Why do you need to exfoliate?
Are you having any of these unpleasant experiences with your skin? No matter how much moisturizer you pile on, it still feels dry and looks flaky? You notice little bumps underneath it even you are not suffering from a single break out? The worst problem yet, is your foundation doesn’t go on smooth and simply vanishes on certain areas shortly after application, leaving a very unflattering patchy look!
So what is going on? You’ve done everything you know for the skin! You moisturize it ritually with a good cream; you carefully take off makeup and wash your face before bed every day; you wear sunscreen whenever natural light is in sight. What else can you do? You may start blaming your genes, or just spending more money on countless miraculous products to fix the problem (The SA can’t be lying right? Even her own skin doesn’t look that great)…..
But hang on. How much do you really know about skin? Skin; The largest organ of human body, has amazing abilities to renew itself over a 28-30 day cycle. Every second, new cells are generated in the bottom layer of the skin (the dermis), and over time, they migrate to the surface (the epidermis) and get filled with a protein called keratin, forming a protective barrier. Cells on the surface eventually die and flake off, revealing newer cells underneath. However, many biological and environmental factors, such as changes of hormone levels, ageing, sun damage, harsh weather, medication and improper cosmetic usages can all impede this natural metabolism process, leaving excessive amount of dead cells clinging onto the skin surface. This can not only lead to a blotchy, dull complexion, but also causes a whole range of annoying conditions, including blemishes, clogged pores, dryness and loss of elasticity.
Fortunately, a procedure called exfoliation can efficiently remove the dead skin cells,boosting skin turn over and consequently giving back the baby smoothness and radiant look of you skin. On top of that, the effects of exfoliating regularly also include reducing break-outs, fading acne scars and hyper-pigmentation, and of course, fighting ageing which is every woman’s skincare enemy #1.
So if you haven’t included it in your skin care regime, you MUST check it out now!
How is exfoliation achieved?
Exfoliation is not rocket science. It can be achieve easily at home. Basically, there are two forms of exfoliation:
1. Mechanical exfoliation.
Mechanical exfoliation involves physically sloughing off dead skin cells with an abrasive, such as nut shells (e.g the famous St’ Ives Apricot Scrub), sea salt, sugar, sponges, loofahs, microfiber cloths, micro-beads, microdermabrasion, or the recently much-hyped Clarisonic brush. This type of exfoliation is simple yet effective for normal and dry skin types without major skin problems. However, many exfoliants made with nutshells or other natural particles have sharp edges that can irritate skin and cause micro-cuts when rubbed against your face, therefore should be avoided by sensitive and inflamed skins in all instances. For skin with active breakout and infection, mechanical exfoliation could open infected pores and spread the bacteria all over the face, therefore is a big NO NO! That’s why many anti-acne face scrubs quite often exacerbate rather than help breakout (imagine the consequence of massaging all the acne-causing bacteria deep into your pores!).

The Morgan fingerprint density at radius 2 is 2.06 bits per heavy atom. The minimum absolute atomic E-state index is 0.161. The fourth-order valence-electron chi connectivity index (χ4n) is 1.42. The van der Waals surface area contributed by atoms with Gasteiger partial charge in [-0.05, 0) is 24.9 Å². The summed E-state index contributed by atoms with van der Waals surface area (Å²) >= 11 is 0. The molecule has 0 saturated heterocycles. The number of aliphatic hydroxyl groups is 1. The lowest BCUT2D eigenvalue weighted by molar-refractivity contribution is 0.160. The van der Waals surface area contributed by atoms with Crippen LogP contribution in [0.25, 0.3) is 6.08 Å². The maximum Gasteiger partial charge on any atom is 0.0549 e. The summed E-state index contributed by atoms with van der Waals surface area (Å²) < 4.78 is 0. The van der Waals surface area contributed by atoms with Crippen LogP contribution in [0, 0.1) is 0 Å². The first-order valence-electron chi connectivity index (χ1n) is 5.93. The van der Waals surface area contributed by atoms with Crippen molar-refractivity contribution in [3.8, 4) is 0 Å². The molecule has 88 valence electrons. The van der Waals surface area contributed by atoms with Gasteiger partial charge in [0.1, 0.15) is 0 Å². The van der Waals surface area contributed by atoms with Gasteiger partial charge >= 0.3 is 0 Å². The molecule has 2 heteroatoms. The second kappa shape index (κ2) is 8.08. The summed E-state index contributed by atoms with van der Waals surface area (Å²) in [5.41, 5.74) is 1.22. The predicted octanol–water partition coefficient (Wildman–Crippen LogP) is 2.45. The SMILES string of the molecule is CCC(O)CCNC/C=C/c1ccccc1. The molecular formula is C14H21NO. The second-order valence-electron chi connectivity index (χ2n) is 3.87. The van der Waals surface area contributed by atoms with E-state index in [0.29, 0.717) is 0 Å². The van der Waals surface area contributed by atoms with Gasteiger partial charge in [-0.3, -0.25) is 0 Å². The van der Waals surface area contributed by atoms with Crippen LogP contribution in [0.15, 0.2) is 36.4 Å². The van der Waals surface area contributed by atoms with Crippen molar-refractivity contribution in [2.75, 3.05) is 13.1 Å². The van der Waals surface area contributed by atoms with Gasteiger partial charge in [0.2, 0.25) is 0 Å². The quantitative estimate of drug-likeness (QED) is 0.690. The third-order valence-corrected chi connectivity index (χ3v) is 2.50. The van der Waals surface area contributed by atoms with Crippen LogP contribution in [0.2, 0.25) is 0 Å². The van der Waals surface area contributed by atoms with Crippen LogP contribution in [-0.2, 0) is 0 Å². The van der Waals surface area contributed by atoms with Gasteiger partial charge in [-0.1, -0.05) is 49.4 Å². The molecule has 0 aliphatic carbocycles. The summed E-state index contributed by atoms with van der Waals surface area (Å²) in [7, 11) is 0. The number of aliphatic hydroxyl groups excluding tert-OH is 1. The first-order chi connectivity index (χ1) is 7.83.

Clarisonic is the current hot shot for mechanical exfoliation.
2. Chemical exfoliation.
Also is referred to as chemical peel. Chemical exfoliation loosens the sticky bonds between dead skin cells and helps them to peel off through chemical actions delivered by various types of acids, which contain alpha hydroxy acids (AHAs), beta hydroxy acids (BHAs) or/and polyhydroxy acids (PHAs). This can also be achieved by enzymes extracted from fruits such as papaya and pineapple, but the efficiency is less potent. Other ingredients like retinol/retin-A/retinoic acid, resorcinol (all these are vitamin A derivatives) are also used, as they can promote cell turn-over while it flakes off dead cells.
Compared to mechanical exfoliation, chemical exfoliation is more versatile, as it’s suitable for most skin types and its peeling strength can be well controlled by adjusting the concentration of effective acids in a product and the amount of time it stays on the skin. There are a wide range of chemical exfoliants available on the market. The most common ones include lactic acid, glycolic acid and salicylic acid. Most over the counter products have relatively low concentration and has mild effects, while those with clinical strength are used strictly by licensed professionals.
Despite its effectiveness, there are drawbacks with chemical exfoliants too. Skin sensitivity can be a general issue for beginners, but can be overcome by starting from a low concentration with less frequent use and gradually increasing it to let the skin build up resistance. Allergic reactions can occur , but fortunately people who are allergic to AHA may not be sensitive to BHA, and vice versa. Last but not least, increased sun sensitivity is inevitable after chemical exfoliation, which makes the usage of sunscreen a must.
There are also products containing both mechanical and chemical exfoliants available on the market, e.g a topical scrub with AHA. I personally dislike them as they may be way too harsh and cancel out the benefits of exfoliation.